All data sources are attributed with links to the original insight. The insight is then summarised and, where appropriate, enhanced with additional information.

Source: Yahoo.com
MTT insight URL: https://marketingtrendtracker.com/article.aspx?id=5952

WalMart Test Is Major Boost for Future of Mobile Payments

Bottom Line: Mobile phone payments systems have featured much in the news of late - albeit dismissed by some as a passing technofad. That's a verdict difficult to sustain now WalMart Stores, the planet's largest retailer, has embarked on a 'live' test of mobile payments technology.


The Wall Street Journal today reports that WalMart Stores is testing a new checkout system that enables shoppers to avoid checkout queues by using their mobile phones to scan purchases as they trundle the aisles.  Shopping done, consumers pay via their mobile device at self-service kiosks. The trial follows an announcement earlier this year by Wal-Mart's chief financial officer, Charles Holley, that the retail titan plans to ... 

[Estimated timeframe: Q3 2012 onward]

... add more self-checkout lanes, where shoppers scan and bag items without the help of cashiers.

About 1,600 of the 4,500-plus WalMart and Sam's Club stores in the US include a traditional self-checkout option.

Although today's announcement made no reference to WalMart's overseas operations, the payments system will almost certainly be extended worldwide.

Branded Scan and Go, the new mobile-payment application is the retailer's latest attempt to reduce long checkout lines - a mammoth task given the company's claim that in the USA alone it currently spends $12 million per second on cashiers' wages"!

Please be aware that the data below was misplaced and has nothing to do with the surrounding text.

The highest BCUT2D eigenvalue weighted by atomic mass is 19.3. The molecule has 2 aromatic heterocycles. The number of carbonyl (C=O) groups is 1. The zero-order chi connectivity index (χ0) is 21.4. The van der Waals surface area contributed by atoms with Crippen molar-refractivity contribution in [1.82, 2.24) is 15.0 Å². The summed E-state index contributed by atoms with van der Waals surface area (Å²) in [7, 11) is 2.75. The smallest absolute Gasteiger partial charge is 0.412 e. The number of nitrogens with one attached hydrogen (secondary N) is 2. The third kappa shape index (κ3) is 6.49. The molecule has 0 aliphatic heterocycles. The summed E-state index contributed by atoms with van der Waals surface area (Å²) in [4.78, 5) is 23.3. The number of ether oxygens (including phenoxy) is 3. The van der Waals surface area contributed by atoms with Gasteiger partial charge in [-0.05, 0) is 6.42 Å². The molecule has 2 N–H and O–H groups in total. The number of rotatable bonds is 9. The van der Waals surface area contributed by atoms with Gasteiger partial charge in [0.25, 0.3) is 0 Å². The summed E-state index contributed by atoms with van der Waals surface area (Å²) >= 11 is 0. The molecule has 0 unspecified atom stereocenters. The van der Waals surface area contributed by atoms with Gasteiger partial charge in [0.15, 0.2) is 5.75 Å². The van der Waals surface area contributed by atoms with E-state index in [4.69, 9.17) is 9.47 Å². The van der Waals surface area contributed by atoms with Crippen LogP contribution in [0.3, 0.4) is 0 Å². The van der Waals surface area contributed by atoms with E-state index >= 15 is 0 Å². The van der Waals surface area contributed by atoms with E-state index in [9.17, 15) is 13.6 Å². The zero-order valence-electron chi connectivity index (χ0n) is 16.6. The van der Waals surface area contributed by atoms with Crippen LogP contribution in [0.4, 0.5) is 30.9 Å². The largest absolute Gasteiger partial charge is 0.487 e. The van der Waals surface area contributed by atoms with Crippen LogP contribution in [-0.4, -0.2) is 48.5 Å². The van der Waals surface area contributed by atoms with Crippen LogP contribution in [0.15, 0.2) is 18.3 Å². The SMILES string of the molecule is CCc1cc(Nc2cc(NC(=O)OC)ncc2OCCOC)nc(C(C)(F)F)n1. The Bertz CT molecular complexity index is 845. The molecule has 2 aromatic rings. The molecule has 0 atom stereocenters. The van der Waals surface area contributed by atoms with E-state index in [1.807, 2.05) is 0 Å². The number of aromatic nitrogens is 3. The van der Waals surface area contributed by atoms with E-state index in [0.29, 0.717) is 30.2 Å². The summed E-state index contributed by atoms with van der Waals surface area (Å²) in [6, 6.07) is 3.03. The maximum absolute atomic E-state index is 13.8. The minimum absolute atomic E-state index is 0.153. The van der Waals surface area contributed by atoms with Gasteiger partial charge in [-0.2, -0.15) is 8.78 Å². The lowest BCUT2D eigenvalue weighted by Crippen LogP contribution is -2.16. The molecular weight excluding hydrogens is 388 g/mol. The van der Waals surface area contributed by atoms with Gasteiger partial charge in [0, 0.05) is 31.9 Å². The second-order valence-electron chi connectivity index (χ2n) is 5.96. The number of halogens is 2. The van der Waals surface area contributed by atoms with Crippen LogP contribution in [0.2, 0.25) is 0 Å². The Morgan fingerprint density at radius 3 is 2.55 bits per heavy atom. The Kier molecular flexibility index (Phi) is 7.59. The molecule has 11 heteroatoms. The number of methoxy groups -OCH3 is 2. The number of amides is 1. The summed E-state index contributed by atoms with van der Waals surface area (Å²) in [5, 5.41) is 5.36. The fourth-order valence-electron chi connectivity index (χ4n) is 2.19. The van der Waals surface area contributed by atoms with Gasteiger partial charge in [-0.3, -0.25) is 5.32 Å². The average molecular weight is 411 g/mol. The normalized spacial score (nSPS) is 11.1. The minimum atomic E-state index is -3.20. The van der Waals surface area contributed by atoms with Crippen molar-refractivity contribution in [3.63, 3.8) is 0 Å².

Analysts say an in-aisle mobile scanning system could also function as a loyalty program for WalMart, which doesn't issue discount cards to customers in exchange for the ability to collect data about their shopping habits. Such programs have been very successful for grocery chains, such as UK-headquartered Tesco, in attracting and retaining customers.

The scanning program could serve a similar function by allowing Wal-Mart to collect data on what customers buy and how long they spend in store. Also to electronically transmit coupons for competitive products to shoppers as they scan items.

Read the original unabridged article.


All data sources are attributed with links to the original insight. The insight is then summarised and, where appropriate, enhanced with additional information.

Source: WSJ.com
MTT insight URL: https://marketingtrendtracker.com/article.aspx?id=5914